Theatre Review: Available Light’s Thom Pain is a Roller Coast Ride Through a Troubled Mind
Will Eno’s one of the signature voices of the new American theatre. His 2004 one man show, Thom Pain (Based on Nothing), is a filleting of the funny-sad mind of the contemporary American man. A masterful production by Available Light, and director Matt Slaybaugh, with a righteous performance by Jordan Fehr at its heart, opened this past weekend at Franklinton gallery The Vanderelli Room.
The eponymous character addresses the audience directly, slyly winking at his (not quite identical) famous name before shattering any easy allusions to the author of The Age of Reason with a hilarious, rambling, deeply sad monologue that’s closer to the way human beings think and the way we try to present ourselves to others than anything I’ve ever heard on a stage: what we show off, what we try to keep bottled up, and how much of who we really are slips out unbidden. Fehr’s Pain leaps, or slips, or tumbles, “speaking to the obviously flawed among us,” between different strands of memory filled with almost surreal details, and shifting his rhythm up or down with each tale even layering cadences over each other as they start to bleed together. The story of “the boy” who he assiduously avoids saying is himself (but gives it away with darting eyes and tensing shoulders), bleeding in filthy water and getting stung by bees again and again, is told with a crescendo-ing fervor like a religious absolution. The tale of dating a woman – a real, individual woman; a composite of a particular type of woman he was drawn to for a period of his life? – is told with the fragile bravado of dirty talk; with practiced, bratty, indifference; and with the cough-syrup-high fuzzed out rhythm of walking right into the shadow of disappointment but not knowing another approach. And he does all of this getting big, rich, nervous laughs.
Fehr’s perfectly wound performance is hypnotic throughout. His use of acidic punctuation, words like “Thanks,” part sarcasm and part a chance to give the speaker a chance to take a breath more than actually thanking the audience for their indulgence, are a jolt up the spine as they remind us all how we use those words without thinking. The symbiosis he achieves with Slaybaugh’s direction, treating the stage like a cage with a springboard in it, is remarkable, most of all when he tries to lean back on mediated ways of dealing with a crowd, heckling a man for leaving, bringing up a raffle only to say, “Maybe we all won. Or maybe we all lost.” There’s a tremendously moving look at the frequent impotence of humor to really defuse tension or calm us and how much discipline and perfection telling a joke demands.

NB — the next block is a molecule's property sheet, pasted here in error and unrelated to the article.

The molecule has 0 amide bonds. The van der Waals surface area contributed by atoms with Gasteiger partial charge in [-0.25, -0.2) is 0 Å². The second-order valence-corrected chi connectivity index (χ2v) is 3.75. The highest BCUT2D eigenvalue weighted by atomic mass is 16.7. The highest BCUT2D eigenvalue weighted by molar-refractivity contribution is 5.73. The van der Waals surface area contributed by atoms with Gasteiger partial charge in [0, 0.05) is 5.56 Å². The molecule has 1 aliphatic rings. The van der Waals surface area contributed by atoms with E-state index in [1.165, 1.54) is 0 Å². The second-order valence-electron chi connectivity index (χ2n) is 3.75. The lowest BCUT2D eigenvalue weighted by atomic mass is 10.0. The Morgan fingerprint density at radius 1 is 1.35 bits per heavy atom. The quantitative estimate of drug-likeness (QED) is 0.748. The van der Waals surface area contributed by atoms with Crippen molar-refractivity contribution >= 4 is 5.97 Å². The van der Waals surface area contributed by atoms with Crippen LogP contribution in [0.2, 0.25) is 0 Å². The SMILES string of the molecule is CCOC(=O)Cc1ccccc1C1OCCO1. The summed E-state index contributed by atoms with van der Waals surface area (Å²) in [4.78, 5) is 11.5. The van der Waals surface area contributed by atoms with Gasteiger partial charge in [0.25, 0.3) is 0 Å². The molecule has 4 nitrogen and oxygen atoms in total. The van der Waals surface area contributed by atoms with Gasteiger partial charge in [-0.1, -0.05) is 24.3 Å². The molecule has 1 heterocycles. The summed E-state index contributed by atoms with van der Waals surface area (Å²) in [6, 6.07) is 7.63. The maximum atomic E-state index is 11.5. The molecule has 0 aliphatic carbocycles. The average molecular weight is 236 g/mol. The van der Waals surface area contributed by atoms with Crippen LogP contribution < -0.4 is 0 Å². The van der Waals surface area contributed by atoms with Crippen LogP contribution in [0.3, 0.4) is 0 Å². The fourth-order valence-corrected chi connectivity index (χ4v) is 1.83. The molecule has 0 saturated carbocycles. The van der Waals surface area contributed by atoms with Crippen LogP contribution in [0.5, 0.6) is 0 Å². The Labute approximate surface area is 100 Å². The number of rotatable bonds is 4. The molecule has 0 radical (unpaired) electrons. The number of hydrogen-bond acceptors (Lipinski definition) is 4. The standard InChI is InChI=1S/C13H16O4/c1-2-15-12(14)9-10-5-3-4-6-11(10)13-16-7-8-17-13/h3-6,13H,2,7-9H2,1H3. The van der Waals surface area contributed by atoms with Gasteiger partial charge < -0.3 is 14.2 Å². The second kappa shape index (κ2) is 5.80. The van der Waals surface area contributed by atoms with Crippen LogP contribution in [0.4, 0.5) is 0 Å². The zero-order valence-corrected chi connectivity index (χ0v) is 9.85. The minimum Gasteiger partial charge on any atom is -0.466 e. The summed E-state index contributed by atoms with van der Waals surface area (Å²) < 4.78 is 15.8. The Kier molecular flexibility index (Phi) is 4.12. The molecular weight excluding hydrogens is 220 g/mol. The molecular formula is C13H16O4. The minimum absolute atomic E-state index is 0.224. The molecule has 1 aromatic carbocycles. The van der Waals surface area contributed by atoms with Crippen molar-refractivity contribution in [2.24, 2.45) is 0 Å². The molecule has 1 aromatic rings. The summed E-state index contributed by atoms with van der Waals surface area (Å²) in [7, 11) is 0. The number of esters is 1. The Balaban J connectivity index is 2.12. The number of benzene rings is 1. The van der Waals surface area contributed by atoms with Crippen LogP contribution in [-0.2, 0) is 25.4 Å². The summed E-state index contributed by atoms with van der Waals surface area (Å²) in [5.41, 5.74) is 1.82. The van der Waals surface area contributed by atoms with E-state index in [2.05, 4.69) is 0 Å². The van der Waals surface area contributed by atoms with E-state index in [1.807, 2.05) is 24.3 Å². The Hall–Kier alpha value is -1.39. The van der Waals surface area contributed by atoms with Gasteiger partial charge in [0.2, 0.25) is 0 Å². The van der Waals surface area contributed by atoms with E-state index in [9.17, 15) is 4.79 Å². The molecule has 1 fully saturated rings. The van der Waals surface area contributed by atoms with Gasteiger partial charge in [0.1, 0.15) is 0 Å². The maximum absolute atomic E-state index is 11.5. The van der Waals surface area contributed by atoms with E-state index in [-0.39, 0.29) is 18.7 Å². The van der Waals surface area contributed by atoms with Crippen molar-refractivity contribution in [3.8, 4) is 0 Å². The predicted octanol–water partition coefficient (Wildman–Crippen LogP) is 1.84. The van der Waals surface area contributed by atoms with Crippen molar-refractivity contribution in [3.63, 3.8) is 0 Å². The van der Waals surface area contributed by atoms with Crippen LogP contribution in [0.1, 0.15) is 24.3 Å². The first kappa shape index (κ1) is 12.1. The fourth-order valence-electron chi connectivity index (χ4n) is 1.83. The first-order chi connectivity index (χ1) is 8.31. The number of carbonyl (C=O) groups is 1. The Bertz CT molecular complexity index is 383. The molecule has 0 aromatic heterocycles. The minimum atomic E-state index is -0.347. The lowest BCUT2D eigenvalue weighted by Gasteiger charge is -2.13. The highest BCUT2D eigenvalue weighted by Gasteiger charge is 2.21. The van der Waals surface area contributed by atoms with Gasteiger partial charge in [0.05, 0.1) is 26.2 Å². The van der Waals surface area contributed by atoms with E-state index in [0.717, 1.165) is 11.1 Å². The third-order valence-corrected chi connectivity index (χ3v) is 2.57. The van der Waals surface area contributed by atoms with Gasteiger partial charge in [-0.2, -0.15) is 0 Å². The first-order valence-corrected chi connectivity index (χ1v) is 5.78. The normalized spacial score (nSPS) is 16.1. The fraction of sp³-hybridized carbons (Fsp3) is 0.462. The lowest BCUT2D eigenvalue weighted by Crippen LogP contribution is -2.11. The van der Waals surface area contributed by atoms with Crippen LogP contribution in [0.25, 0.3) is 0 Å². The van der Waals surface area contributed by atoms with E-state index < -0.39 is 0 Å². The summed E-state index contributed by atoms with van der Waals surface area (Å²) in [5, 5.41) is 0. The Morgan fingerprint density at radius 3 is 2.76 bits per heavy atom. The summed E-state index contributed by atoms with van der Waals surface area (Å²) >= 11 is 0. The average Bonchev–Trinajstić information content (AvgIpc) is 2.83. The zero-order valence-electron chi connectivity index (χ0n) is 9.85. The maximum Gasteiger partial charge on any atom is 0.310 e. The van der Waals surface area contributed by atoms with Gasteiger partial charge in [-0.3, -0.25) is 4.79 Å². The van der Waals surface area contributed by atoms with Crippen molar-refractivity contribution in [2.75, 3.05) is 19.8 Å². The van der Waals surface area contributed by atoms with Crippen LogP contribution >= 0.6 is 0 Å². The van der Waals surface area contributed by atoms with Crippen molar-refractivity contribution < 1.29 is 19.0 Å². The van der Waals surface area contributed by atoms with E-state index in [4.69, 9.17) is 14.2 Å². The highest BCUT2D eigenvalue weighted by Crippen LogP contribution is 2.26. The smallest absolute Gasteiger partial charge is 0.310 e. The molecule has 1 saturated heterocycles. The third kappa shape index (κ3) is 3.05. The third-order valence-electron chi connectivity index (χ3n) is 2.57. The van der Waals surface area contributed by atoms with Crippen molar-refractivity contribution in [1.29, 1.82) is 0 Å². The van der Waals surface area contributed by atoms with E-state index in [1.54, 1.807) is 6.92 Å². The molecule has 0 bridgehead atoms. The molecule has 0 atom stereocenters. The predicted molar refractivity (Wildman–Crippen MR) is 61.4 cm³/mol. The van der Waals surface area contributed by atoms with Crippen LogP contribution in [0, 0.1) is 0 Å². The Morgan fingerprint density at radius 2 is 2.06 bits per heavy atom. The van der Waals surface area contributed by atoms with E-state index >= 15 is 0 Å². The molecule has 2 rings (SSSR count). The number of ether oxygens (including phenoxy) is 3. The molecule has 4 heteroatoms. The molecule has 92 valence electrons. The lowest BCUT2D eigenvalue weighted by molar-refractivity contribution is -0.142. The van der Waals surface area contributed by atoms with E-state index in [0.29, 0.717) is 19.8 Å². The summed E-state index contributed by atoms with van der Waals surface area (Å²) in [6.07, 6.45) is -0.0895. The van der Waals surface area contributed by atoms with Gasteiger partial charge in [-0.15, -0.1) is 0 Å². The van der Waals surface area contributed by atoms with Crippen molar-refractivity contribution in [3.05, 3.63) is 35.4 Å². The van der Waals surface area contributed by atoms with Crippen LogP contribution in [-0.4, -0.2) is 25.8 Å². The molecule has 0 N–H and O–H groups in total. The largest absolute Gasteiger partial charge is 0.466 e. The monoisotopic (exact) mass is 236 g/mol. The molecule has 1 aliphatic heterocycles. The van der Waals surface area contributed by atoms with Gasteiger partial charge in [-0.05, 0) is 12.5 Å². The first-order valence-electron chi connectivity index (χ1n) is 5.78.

The shocking stillness that seems to come out of nowhere, to bubble up between the cracks of this peripatetic, surging torrent of words and choked-down memories is key to Thom Pain. When Fehr’s very physical performance stops moving and turns on a dime, as when he says, “I’m speaking softly again. Because I’m trying to be heard,” he draws the listener forward in their seat the same way a seducer draws you closer by lowering their voice. This riff on disappointment and the desperate need to keep trying, comes to a glorious head with his almost whispered advice to those of us assembled in that gallery, “Be stable, be stable, be stable.”
This is a hilarious, grab-you-by-the-throat version of the human brain trying to eat itself, distilled to something so potent you can’t see the flame but its heat will blister you. A call to arms and a shot across the bow to art and theatre in Columbus in 2016.
Thom Pain (Based on Nothing) runs February 18-20 with shows at 8:00pm. For tickets and more info, visit http://avltheatre.com/